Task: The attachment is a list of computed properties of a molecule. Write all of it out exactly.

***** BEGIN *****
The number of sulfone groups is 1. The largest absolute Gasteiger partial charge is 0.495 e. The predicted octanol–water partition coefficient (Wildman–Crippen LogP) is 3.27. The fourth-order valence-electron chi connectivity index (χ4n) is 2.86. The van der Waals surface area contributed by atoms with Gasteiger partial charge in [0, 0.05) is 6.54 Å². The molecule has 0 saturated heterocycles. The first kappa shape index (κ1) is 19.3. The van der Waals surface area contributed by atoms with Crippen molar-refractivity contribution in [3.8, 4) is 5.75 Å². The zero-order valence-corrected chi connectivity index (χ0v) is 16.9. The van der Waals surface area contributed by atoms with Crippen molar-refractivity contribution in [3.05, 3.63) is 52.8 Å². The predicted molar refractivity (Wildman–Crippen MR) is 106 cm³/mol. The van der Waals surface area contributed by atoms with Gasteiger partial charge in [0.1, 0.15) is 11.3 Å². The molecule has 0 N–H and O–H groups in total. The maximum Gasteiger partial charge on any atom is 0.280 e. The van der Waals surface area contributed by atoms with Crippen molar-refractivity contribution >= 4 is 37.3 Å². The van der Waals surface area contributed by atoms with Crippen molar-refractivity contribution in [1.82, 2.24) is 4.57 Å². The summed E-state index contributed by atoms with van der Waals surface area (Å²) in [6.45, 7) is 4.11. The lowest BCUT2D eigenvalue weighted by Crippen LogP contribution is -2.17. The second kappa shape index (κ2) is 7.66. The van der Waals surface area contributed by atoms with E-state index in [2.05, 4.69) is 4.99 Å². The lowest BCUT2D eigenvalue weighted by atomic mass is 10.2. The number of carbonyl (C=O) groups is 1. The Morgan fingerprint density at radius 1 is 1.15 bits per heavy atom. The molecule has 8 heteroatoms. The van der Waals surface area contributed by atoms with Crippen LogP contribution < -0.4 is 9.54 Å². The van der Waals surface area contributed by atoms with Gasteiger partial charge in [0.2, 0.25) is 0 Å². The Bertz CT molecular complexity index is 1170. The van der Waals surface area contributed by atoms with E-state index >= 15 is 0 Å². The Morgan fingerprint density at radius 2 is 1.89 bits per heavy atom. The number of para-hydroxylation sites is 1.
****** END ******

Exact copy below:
The number of sulfone groups is 1. The largest absolute Gasteiger partial charge is 0.495 e. The predicted octanol–water partition coefficient (Wildman–Crippen LogP) is 3.27. The fourth-order valence-electron chi connectivity index (χ4n) is 2.86. The van der Waals surface area contributed by atoms with Gasteiger partial charge in [0, 0.05) is 6.54 Å². The molecule has 0 saturated heterocycles. The first kappa shape index (κ1) is 19.3. The van der Waals surface area contributed by atoms with Crippen molar-refractivity contribution in [3.8, 4) is 5.75 Å². The zero-order valence-corrected chi connectivity index (χ0v) is 16.9. The van der Waals surface area contributed by atoms with Crippen molar-refractivity contribution in [3.05, 3.63) is 52.8 Å². The predicted molar refractivity (Wildman–Crippen MR) is 106 cm³/mol. The van der Waals surface area contributed by atoms with Gasteiger partial charge in [0.1, 0.15) is 11.3 Å². The molecule has 0 N–H and O–H groups in total. The maximum Gasteiger partial charge on any atom is 0.280 e. The van der Waals surface area contributed by atoms with Crippen molar-refractivity contribution >= 4 is 37.3 Å². The van der Waals surface area contributed by atoms with Crippen molar-refractivity contribution in [1.82, 2.24) is 4.57 Å². The summed E-state index contributed by atoms with van der Waals surface area (Å²) in [6.45, 7) is 4.11. The lowest BCUT2D eigenvalue weighted by Crippen LogP contribution is -2.17. The second kappa shape index (κ2) is 7.66. The van der Waals surface area contributed by atoms with E-state index in [2.05, 4.69) is 4.99 Å². The lowest BCUT2D eigenvalue weighted by atomic mass is 10.2. The number of carbonyl (C=O) groups is 1. The Morgan fingerprint density at radius 1 is 1.15 bits per heavy atom. The molecule has 8 heteroatoms. The van der Waals surface area contributed by atoms with Crippen LogP contribution < -0.4 is 9.54 Å². The van der Waals surface area contributed by atoms with Gasteiger partial charge in [0.2, 0.25) is 0 Å². The Bertz CT molecular complexity index is 1170. The van der Waals surface area contributed by atoms with E-state index >= 15 is 0 Å². The Morgan fingerprint density at radius 2 is 1.89 bits per heavy atom. The number of para-hydroxylation sites is 1.